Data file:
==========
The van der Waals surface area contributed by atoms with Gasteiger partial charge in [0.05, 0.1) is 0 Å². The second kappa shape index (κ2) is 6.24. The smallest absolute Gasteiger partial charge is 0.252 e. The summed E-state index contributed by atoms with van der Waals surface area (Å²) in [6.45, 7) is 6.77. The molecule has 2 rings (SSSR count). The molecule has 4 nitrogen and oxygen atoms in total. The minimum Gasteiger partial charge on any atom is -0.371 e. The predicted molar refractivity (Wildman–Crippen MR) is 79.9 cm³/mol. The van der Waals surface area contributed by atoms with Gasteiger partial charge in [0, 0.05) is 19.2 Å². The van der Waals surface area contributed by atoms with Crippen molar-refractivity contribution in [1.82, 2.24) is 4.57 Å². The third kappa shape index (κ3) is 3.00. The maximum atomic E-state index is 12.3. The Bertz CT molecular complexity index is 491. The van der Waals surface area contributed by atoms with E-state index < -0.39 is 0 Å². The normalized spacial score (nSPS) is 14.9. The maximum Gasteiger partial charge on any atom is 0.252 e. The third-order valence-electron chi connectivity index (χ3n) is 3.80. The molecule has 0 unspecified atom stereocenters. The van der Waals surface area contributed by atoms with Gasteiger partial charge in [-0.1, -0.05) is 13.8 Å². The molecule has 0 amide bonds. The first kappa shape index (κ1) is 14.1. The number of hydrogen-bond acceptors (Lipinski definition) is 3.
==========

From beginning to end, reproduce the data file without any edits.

The van der Waals surface area contributed by atoms with Gasteiger partial charge in [0.05, 0.1) is 0 Å². The second kappa shape index (κ2) is 6.24. The smallest absolute Gasteiger partial charge is 0.252 e. The summed E-state index contributed by atoms with van der Waals surface area (Å²) in [6.45, 7) is 6.77. The molecule has 2 rings (SSSR count). The molecule has 4 nitrogen and oxygen atoms in total. The minimum Gasteiger partial charge on any atom is -0.371 e. The predicted molar refractivity (Wildman–Crippen MR) is 79.9 cm³/mol. The van der Waals surface area contributed by atoms with Gasteiger partial charge in [0, 0.05) is 19.2 Å². The van der Waals surface area contributed by atoms with Crippen molar-refractivity contribution in [1.82, 2.24) is 4.57 Å². The third kappa shape index (κ3) is 3.00. The maximum atomic E-state index is 12.3. The Bertz CT molecular complexity index is 491. The van der Waals surface area contributed by atoms with E-state index < -0.39 is 0 Å². The normalized spacial score (nSPS) is 14.9. The maximum Gasteiger partial charge on any atom is 0.252 e. The third-order valence-electron chi connectivity index (χ3n) is 3.80. The molecule has 0 unspecified atom stereocenters. The van der Waals surface area contributed by atoms with Gasteiger partial charge in [-0.1, -0.05) is 13.8 Å². The molecule has 0 amide bonds. The first kappa shape index (κ1) is 14.1. The number of hydrogen-bond acceptors (Lipinski definition) is 3.